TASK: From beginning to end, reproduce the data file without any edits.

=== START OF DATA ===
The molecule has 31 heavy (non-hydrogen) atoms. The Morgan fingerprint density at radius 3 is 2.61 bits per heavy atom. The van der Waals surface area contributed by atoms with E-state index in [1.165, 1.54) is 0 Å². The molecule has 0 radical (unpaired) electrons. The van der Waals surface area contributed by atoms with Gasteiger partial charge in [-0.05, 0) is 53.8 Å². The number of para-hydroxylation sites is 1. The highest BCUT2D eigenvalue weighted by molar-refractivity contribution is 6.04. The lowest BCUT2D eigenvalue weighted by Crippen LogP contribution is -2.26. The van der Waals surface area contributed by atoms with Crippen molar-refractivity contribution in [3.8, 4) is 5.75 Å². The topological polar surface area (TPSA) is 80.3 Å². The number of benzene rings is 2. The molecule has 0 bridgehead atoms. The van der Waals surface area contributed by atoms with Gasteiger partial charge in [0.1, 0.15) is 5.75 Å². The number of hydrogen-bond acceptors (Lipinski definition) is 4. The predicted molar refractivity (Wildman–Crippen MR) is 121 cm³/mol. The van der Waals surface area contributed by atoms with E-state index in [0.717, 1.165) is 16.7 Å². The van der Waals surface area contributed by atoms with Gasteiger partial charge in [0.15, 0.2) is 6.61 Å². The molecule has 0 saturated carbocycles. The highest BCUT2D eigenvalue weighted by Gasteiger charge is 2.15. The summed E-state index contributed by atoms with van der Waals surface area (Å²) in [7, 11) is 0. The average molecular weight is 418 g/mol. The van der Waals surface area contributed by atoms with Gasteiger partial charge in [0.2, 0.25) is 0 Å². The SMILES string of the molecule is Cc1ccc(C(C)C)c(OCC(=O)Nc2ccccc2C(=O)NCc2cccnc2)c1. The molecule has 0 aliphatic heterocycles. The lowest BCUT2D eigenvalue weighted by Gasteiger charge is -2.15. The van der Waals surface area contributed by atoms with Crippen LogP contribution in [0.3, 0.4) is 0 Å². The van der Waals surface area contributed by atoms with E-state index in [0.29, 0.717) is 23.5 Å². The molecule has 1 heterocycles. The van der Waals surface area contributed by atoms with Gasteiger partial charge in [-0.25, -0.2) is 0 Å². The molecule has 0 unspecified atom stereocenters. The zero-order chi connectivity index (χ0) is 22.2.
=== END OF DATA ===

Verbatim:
The molecule has 31 heavy (non-hydrogen) atoms. The Morgan fingerprint density at radius 3 is 2.61 bits per heavy atom. The van der Waals surface area contributed by atoms with E-state index in [1.165, 1.54) is 0 Å². The molecule has 0 radical (unpaired) electrons. The van der Waals surface area contributed by atoms with Gasteiger partial charge in [-0.05, 0) is 53.8 Å². The number of para-hydroxylation sites is 1. The highest BCUT2D eigenvalue weighted by molar-refractivity contribution is 6.04. The lowest BCUT2D eigenvalue weighted by Crippen LogP contribution is -2.26. The van der Waals surface area contributed by atoms with Crippen molar-refractivity contribution in [3.8, 4) is 5.75 Å². The topological polar surface area (TPSA) is 80.3 Å². The number of benzene rings is 2. The molecule has 0 bridgehead atoms. The van der Waals surface area contributed by atoms with Gasteiger partial charge in [0.1, 0.15) is 5.75 Å². The number of hydrogen-bond acceptors (Lipinski definition) is 4. The predicted molar refractivity (Wildman–Crippen MR) is 121 cm³/mol. The van der Waals surface area contributed by atoms with E-state index in [0.717, 1.165) is 16.7 Å². The van der Waals surface area contributed by atoms with Gasteiger partial charge in [0.15, 0.2) is 6.61 Å². The molecule has 0 saturated carbocycles. The highest BCUT2D eigenvalue weighted by Gasteiger charge is 2.15. The summed E-state index contributed by atoms with van der Waals surface area (Å²) in [7, 11) is 0. The average molecular weight is 418 g/mol. The van der Waals surface area contributed by atoms with Gasteiger partial charge in [0.2, 0.25) is 0 Å². The SMILES string of the molecule is Cc1ccc(C(C)C)c(OCC(=O)Nc2ccccc2C(=O)NCc2cccnc2)c1. The molecule has 0 aliphatic heterocycles. The lowest BCUT2D eigenvalue weighted by Gasteiger charge is -2.15. The van der Waals surface area contributed by atoms with Crippen LogP contribution in [0.3, 0.4) is 0 Å². The van der Waals surface area contributed by atoms with E-state index in [0.29, 0.717) is 23.5 Å². The molecule has 1 heterocycles. The van der Waals surface area contributed by atoms with Gasteiger partial charge in [-0.25, -0.2) is 0 Å². The molecule has 0 unspecified atom stereocenters. The zero-order chi connectivity index (χ0) is 22.2.